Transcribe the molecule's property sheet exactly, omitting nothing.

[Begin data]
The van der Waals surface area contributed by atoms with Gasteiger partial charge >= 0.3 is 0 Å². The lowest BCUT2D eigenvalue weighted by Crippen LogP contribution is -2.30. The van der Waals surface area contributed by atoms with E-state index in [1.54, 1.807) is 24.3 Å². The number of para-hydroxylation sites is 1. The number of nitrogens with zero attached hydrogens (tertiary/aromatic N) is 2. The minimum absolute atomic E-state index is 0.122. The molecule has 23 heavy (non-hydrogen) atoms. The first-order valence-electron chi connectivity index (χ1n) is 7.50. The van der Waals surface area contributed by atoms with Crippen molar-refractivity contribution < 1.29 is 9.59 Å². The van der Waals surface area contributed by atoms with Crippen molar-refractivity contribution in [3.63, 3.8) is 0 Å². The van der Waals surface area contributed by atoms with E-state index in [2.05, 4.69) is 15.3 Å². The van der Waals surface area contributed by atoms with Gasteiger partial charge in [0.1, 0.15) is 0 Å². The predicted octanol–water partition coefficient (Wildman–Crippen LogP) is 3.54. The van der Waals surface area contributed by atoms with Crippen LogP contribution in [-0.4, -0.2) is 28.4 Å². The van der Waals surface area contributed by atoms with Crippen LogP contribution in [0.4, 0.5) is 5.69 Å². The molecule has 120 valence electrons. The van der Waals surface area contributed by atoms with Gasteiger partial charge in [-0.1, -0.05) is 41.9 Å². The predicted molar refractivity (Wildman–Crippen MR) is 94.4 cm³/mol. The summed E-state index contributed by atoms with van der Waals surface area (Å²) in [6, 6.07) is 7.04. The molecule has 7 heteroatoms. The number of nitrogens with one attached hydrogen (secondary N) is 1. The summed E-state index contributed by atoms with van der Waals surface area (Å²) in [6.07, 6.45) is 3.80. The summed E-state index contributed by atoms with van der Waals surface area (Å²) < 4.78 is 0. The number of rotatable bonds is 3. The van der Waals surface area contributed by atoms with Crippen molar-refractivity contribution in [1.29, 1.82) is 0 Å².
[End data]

The van der Waals surface area contributed by atoms with Gasteiger partial charge >= 0.3 is 0 Å². The lowest BCUT2D eigenvalue weighted by Crippen LogP contribution is -2.30. The van der Waals surface area contributed by atoms with E-state index in [1.54, 1.807) is 24.3 Å². The number of para-hydroxylation sites is 1. The number of nitrogens with zero attached hydrogens (tertiary/aromatic N) is 2. The minimum absolute atomic E-state index is 0.122. The molecule has 23 heavy (non-hydrogen) atoms. The first-order valence-electron chi connectivity index (χ1n) is 7.50. The van der Waals surface area contributed by atoms with Crippen molar-refractivity contribution < 1.29 is 9.59 Å². The van der Waals surface area contributed by atoms with Crippen molar-refractivity contribution in [3.63, 3.8) is 0 Å². The van der Waals surface area contributed by atoms with E-state index in [2.05, 4.69) is 15.3 Å². The van der Waals surface area contributed by atoms with Gasteiger partial charge in [0.1, 0.15) is 0 Å². The predicted octanol–water partition coefficient (Wildman–Crippen LogP) is 3.54. The van der Waals surface area contributed by atoms with Crippen LogP contribution in [-0.4, -0.2) is 28.4 Å². The van der Waals surface area contributed by atoms with Crippen LogP contribution in [0.4, 0.5) is 5.69 Å². The molecule has 120 valence electrons. The van der Waals surface area contributed by atoms with Gasteiger partial charge in [-0.1, -0.05) is 41.9 Å². The predicted molar refractivity (Wildman–Crippen MR) is 94.4 cm³/mol. The summed E-state index contributed by atoms with van der Waals surface area (Å²) in [6, 6.07) is 7.04. The molecule has 7 heteroatoms. The number of nitrogens with one attached hydrogen (secondary N) is 1. The summed E-state index contributed by atoms with van der Waals surface area (Å²) in [6.07, 6.45) is 3.80. The summed E-state index contributed by atoms with van der Waals surface area (Å²) < 4.78 is 0. The number of rotatable bonds is 3. The van der Waals surface area contributed by atoms with Crippen molar-refractivity contribution in [1.29, 1.82) is 0 Å².